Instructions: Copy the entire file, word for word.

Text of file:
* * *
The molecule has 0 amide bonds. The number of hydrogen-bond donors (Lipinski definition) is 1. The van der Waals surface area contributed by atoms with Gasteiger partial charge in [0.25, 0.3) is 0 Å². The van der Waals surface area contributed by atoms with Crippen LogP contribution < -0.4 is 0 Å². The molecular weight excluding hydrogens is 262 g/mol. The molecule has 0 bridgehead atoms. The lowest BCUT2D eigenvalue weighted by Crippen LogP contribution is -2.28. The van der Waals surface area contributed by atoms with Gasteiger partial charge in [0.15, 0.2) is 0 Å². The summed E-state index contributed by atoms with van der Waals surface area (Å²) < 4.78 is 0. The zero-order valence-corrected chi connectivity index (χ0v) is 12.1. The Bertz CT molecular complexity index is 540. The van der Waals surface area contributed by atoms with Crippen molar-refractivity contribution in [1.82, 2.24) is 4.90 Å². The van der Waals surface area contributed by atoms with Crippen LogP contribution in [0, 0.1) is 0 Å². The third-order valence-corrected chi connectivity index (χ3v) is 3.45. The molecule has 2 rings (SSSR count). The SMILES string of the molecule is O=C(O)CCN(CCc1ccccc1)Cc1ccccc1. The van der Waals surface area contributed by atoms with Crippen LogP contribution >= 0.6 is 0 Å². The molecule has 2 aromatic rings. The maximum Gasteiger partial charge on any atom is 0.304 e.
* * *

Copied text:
The molecule has 0 amide bonds. The number of hydrogen-bond donors (Lipinski definition) is 1. The van der Waals surface area contributed by atoms with Gasteiger partial charge in [0.25, 0.3) is 0 Å². The van der Waals surface area contributed by atoms with Crippen LogP contribution < -0.4 is 0 Å². The molecular weight excluding hydrogens is 262 g/mol. The molecule has 0 bridgehead atoms. The lowest BCUT2D eigenvalue weighted by Crippen LogP contribution is -2.28. The van der Waals surface area contributed by atoms with Gasteiger partial charge in [0.15, 0.2) is 0 Å². The summed E-state index contributed by atoms with van der Waals surface area (Å²) < 4.78 is 0. The zero-order valence-corrected chi connectivity index (χ0v) is 12.1. The Bertz CT molecular complexity index is 540. The van der Waals surface area contributed by atoms with Crippen molar-refractivity contribution in [1.82, 2.24) is 4.90 Å². The van der Waals surface area contributed by atoms with Crippen LogP contribution in [0, 0.1) is 0 Å². The third-order valence-corrected chi connectivity index (χ3v) is 3.45. The molecule has 2 rings (SSSR count). The SMILES string of the molecule is O=C(O)CCN(CCc1ccccc1)Cc1ccccc1. The van der Waals surface area contributed by atoms with Crippen LogP contribution >= 0.6 is 0 Å². The molecule has 2 aromatic rings. The maximum Gasteiger partial charge on any atom is 0.304 e.